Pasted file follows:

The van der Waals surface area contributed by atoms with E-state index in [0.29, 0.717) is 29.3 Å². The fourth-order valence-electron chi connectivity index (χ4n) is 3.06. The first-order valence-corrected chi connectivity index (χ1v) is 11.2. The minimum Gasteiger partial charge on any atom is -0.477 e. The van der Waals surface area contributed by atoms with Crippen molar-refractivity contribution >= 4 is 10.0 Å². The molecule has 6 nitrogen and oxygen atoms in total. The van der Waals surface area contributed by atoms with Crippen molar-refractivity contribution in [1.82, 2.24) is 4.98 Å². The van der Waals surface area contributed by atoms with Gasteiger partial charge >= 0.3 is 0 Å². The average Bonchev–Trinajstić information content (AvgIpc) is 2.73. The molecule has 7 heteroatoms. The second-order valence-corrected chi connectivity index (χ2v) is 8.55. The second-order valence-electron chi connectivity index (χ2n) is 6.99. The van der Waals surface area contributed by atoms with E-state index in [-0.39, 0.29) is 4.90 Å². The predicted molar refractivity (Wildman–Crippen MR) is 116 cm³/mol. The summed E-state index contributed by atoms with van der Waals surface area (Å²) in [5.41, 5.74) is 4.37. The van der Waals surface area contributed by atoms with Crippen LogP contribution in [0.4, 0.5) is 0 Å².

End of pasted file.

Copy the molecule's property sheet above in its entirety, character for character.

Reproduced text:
The van der Waals surface area contributed by atoms with E-state index in [0.29, 0.717) is 29.3 Å². The fourth-order valence-electron chi connectivity index (χ4n) is 3.06. The first-order valence-corrected chi connectivity index (χ1v) is 11.2. The minimum Gasteiger partial charge on any atom is -0.477 e. The van der Waals surface area contributed by atoms with Crippen molar-refractivity contribution >= 4 is 10.0 Å². The molecule has 6 nitrogen and oxygen atoms in total. The van der Waals surface area contributed by atoms with Crippen molar-refractivity contribution in [1.82, 2.24) is 4.98 Å². The van der Waals surface area contributed by atoms with Gasteiger partial charge >= 0.3 is 0 Å². The average Bonchev–Trinajstić information content (AvgIpc) is 2.73. The molecule has 7 heteroatoms. The second-order valence-corrected chi connectivity index (χ2v) is 8.55. The second-order valence-electron chi connectivity index (χ2n) is 6.99. The van der Waals surface area contributed by atoms with E-state index in [-0.39, 0.29) is 4.90 Å². The predicted molar refractivity (Wildman–Crippen MR) is 116 cm³/mol. The summed E-state index contributed by atoms with van der Waals surface area (Å²) in [5.41, 5.74) is 4.37. The van der Waals surface area contributed by atoms with Crippen LogP contribution in [0.4, 0.5) is 0 Å².